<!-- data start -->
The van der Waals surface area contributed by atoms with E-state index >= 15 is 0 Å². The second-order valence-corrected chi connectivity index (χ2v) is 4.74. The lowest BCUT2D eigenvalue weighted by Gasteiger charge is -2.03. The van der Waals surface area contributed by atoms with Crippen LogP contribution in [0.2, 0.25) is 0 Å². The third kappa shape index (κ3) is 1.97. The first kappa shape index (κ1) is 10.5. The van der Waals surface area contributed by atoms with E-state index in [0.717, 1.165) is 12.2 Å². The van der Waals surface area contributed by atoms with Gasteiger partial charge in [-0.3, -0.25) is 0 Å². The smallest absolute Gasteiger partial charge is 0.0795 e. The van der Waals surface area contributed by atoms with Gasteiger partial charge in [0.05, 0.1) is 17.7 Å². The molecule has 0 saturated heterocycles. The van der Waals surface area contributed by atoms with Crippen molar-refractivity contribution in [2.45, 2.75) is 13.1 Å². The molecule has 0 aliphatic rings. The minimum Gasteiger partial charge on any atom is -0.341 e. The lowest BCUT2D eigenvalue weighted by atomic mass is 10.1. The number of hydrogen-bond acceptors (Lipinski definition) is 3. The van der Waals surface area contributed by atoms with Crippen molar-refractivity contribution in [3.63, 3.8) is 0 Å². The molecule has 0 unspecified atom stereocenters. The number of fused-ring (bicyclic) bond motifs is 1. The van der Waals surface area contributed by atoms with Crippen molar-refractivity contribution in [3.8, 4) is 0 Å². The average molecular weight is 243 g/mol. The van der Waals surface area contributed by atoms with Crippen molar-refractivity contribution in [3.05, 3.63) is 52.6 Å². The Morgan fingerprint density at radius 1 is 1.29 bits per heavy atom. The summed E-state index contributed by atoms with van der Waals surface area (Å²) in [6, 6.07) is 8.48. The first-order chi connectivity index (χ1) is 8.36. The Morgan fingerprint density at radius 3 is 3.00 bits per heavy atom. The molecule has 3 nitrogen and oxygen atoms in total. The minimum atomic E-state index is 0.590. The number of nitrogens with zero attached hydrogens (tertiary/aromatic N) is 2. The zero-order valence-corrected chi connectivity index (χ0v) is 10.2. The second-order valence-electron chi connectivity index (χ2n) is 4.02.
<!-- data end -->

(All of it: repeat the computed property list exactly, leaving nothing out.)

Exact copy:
The van der Waals surface area contributed by atoms with E-state index >= 15 is 0 Å². The second-order valence-corrected chi connectivity index (χ2v) is 4.74. The lowest BCUT2D eigenvalue weighted by Gasteiger charge is -2.03. The van der Waals surface area contributed by atoms with Crippen LogP contribution in [0.2, 0.25) is 0 Å². The third kappa shape index (κ3) is 1.97. The first kappa shape index (κ1) is 10.5. The van der Waals surface area contributed by atoms with E-state index in [0.717, 1.165) is 12.2 Å². The van der Waals surface area contributed by atoms with Gasteiger partial charge in [-0.3, -0.25) is 0 Å². The smallest absolute Gasteiger partial charge is 0.0795 e. The van der Waals surface area contributed by atoms with Gasteiger partial charge in [0.05, 0.1) is 17.7 Å². The molecule has 0 saturated heterocycles. The van der Waals surface area contributed by atoms with Crippen molar-refractivity contribution in [2.45, 2.75) is 13.1 Å². The molecule has 0 aliphatic rings. The minimum Gasteiger partial charge on any atom is -0.341 e. The lowest BCUT2D eigenvalue weighted by atomic mass is 10.1. The number of hydrogen-bond acceptors (Lipinski definition) is 3. The van der Waals surface area contributed by atoms with Crippen molar-refractivity contribution in [3.63, 3.8) is 0 Å². The molecule has 0 unspecified atom stereocenters. The number of fused-ring (bicyclic) bond motifs is 1. The van der Waals surface area contributed by atoms with Crippen molar-refractivity contribution in [3.8, 4) is 0 Å². The average molecular weight is 243 g/mol. The van der Waals surface area contributed by atoms with Crippen molar-refractivity contribution in [3.05, 3.63) is 52.6 Å². The Morgan fingerprint density at radius 1 is 1.29 bits per heavy atom. The summed E-state index contributed by atoms with van der Waals surface area (Å²) in [6, 6.07) is 8.48. The first-order chi connectivity index (χ1) is 8.36. The Morgan fingerprint density at radius 3 is 3.00 bits per heavy atom. The molecule has 3 nitrogen and oxygen atoms in total. The minimum atomic E-state index is 0.590. The number of nitrogens with zero attached hydrogens (tertiary/aromatic N) is 2. The zero-order valence-corrected chi connectivity index (χ0v) is 10.2. The second-order valence-electron chi connectivity index (χ2n) is 4.02.